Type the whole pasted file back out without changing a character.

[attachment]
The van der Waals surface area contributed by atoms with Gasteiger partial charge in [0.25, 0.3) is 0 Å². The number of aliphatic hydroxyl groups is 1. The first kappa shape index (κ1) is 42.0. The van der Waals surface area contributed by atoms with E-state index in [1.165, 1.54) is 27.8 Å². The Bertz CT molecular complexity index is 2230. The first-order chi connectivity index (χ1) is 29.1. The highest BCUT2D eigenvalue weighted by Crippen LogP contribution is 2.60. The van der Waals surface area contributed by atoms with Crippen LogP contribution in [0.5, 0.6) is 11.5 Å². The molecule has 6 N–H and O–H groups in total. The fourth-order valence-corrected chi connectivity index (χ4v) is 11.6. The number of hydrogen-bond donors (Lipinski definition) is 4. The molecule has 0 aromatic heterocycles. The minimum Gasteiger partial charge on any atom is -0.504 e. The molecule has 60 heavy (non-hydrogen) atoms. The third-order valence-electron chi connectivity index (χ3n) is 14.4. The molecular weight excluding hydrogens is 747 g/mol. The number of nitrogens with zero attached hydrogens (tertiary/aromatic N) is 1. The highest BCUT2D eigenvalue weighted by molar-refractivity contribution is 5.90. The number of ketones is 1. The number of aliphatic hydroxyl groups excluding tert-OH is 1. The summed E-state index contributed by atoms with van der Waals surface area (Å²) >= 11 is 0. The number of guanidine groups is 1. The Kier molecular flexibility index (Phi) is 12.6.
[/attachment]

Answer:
The van der Waals surface area contributed by atoms with Gasteiger partial charge in [0.25, 0.3) is 0 Å². The number of aliphatic hydroxyl groups is 1. The first kappa shape index (κ1) is 42.0. The van der Waals surface area contributed by atoms with E-state index in [1.165, 1.54) is 27.8 Å². The Bertz CT molecular complexity index is 2230. The first-order chi connectivity index (χ1) is 29.1. The highest BCUT2D eigenvalue weighted by Crippen LogP contribution is 2.60. The van der Waals surface area contributed by atoms with Crippen LogP contribution in [0.5, 0.6) is 11.5 Å². The molecule has 6 N–H and O–H groups in total. The fourth-order valence-corrected chi connectivity index (χ4v) is 11.6. The number of hydrogen-bond donors (Lipinski definition) is 4. The molecule has 0 aromatic heterocycles. The minimum Gasteiger partial charge on any atom is -0.504 e. The molecule has 60 heavy (non-hydrogen) atoms. The third-order valence-electron chi connectivity index (χ3n) is 14.4. The molecular weight excluding hydrogens is 747 g/mol. The number of nitrogens with zero attached hydrogens (tertiary/aromatic N) is 1. The highest BCUT2D eigenvalue weighted by molar-refractivity contribution is 5.90. The number of ketones is 1. The number of aliphatic hydroxyl groups excluding tert-OH is 1. The summed E-state index contributed by atoms with van der Waals surface area (Å²) >= 11 is 0. The number of guanidine groups is 1. The Kier molecular flexibility index (Phi) is 12.6.